By Keir Liddle
The survey method is almost ubiquitous in human sciences and it’s used to evaluate everything from healthcare interventions to Government performance and to predict the outcomes of elections. Yet little heed is paid to the importance of proper survey design which means that so, so many surveys and questionnaires utterly fail to answer any of the questions asked in them and instead just generate more questions and uncertainty.
Now no survey is ever going to give you a definitive answer or allow you to make the argument that your correlations show a causal relationship but used properly they are a relatively efficient (in terms of time and resource costs) and used properly a reasonably powerful research method. More than this bad surveys make social scientists cry!
There are a number of sins that novice survey designers and amateur pollsters tend to make and most of these could be avoided with a little thought and remembering how to avoid many of the more obvious pitfalls.
This time around we will have a wee look at the first step.
The most obvious piece of advice I’d want to impart to would-be pollsters is to consider exactly what question you want answered and who will be answering it. All to often an online poll overs voters a single question in isolation – usually of a “Do you agree/disagree with x?” form. Now to anyone who has ever seen a poll about creationism or alternative medicine be pharyngulated it should be obvious why this is a survey design sin. If you just ask one question you’ll get an answer – say 55% agree/disagree and you might think that shows majority support for a position.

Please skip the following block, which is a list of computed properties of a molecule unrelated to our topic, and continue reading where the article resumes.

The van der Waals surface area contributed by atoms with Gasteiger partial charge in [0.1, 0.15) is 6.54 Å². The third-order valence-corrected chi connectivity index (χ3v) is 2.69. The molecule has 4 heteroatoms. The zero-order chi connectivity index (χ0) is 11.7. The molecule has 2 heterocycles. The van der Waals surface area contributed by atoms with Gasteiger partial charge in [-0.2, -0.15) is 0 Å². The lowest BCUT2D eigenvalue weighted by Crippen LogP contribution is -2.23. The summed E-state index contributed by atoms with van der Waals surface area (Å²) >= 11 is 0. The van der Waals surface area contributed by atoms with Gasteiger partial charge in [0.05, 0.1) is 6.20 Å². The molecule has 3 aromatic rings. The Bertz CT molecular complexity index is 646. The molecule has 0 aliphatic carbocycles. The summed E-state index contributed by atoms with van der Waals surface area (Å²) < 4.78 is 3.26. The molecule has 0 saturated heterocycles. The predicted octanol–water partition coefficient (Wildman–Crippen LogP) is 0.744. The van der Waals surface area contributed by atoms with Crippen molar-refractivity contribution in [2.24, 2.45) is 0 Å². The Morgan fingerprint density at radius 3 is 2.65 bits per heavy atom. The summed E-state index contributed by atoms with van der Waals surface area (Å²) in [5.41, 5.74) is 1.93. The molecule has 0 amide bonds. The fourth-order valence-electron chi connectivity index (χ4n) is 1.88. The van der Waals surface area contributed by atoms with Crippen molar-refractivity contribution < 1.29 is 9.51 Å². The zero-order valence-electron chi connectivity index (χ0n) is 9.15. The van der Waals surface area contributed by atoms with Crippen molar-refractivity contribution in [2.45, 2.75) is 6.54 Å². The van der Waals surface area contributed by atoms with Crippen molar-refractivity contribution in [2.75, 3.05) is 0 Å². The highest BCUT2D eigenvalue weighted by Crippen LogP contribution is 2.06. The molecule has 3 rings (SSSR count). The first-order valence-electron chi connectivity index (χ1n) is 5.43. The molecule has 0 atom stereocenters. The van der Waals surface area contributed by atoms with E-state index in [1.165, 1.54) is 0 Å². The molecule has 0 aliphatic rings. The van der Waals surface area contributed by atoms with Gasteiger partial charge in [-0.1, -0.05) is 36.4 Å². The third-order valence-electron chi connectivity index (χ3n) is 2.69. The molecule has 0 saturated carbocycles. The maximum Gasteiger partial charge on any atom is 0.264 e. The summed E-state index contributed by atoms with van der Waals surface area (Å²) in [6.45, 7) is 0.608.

However it is important to ask a majority of who?
Unless you collect some form of demographic data all you can ever say is that “55% of people who visited my website between a and b thought x” which is a remarkably unimpressive claim. Particularly if the question addresses an issue which is highly contentious and polarised. How do you know that the ayes or nays have it if you have no way of determining if you have a biased sample?
If the answer to your question could be influenced by age, gender or other demographic variables it’s worth asking – because at the least you’ll have something more interesting to report results wise. If the answer to your question could be influenced by belief than it’s perhaps worthwhile to consider some way of measuring this. There are countless ways this could be achieved but for a quick web survey perhaps a self declaration or a likert scale measure might be worth considering.
If you reckon you can easily define your group than a self declaration might be worthwhile. If for example the question or poll is about government cut’s/efficiency savings it might be worth asking people if they have any particular political allegiance. Alternatively if the belief you are trying to measure is messier and more ill defined perhaps it would be better to attempt to at least measure the severity of your belief.
The format of a typical five-level Likert item is:
- Strongly disagree
- Neither agree nor disagree
- Strongly agree